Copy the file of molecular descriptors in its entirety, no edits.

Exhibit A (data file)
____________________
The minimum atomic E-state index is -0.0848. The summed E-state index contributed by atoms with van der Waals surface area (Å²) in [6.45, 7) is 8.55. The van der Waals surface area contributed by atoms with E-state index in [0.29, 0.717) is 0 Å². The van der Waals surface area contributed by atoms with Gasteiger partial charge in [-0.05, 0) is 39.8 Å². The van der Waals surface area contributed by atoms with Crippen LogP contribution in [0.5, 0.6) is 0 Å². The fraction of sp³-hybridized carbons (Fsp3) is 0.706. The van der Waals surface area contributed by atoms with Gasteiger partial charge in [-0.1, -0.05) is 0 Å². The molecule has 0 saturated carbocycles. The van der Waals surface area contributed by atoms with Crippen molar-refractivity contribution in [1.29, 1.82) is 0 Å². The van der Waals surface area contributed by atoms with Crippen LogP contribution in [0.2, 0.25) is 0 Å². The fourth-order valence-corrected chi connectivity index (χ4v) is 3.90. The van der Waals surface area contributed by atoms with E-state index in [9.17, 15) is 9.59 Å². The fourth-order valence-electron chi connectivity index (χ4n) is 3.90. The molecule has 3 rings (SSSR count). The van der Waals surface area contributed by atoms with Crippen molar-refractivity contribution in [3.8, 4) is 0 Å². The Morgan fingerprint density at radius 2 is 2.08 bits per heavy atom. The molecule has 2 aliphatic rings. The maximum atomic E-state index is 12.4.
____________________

The minimum atomic E-state index is -0.0848. The summed E-state index contributed by atoms with van der Waals surface area (Å²) in [6.45, 7) is 8.55. The van der Waals surface area contributed by atoms with E-state index in [0.29, 0.717) is 0 Å². The van der Waals surface area contributed by atoms with Gasteiger partial charge in [-0.05, 0) is 39.8 Å². The van der Waals surface area contributed by atoms with Crippen LogP contribution in [0.5, 0.6) is 0 Å². The fraction of sp³-hybridized carbons (Fsp3) is 0.706. The van der Waals surface area contributed by atoms with Gasteiger partial charge in [-0.1, -0.05) is 0 Å². The molecule has 0 saturated carbocycles. The van der Waals surface area contributed by atoms with Crippen molar-refractivity contribution in [1.29, 1.82) is 0 Å². The van der Waals surface area contributed by atoms with Crippen LogP contribution in [0.2, 0.25) is 0 Å². The fourth-order valence-corrected chi connectivity index (χ4v) is 3.90. The van der Waals surface area contributed by atoms with E-state index in [9.17, 15) is 9.59 Å². The fourth-order valence-electron chi connectivity index (χ4n) is 3.90. The molecule has 3 rings (SSSR count). The van der Waals surface area contributed by atoms with Crippen molar-refractivity contribution in [3.8, 4) is 0 Å². The Morgan fingerprint density at radius 2 is 2.08 bits per heavy atom. The molecule has 2 aliphatic rings. The maximum atomic E-state index is 12.4.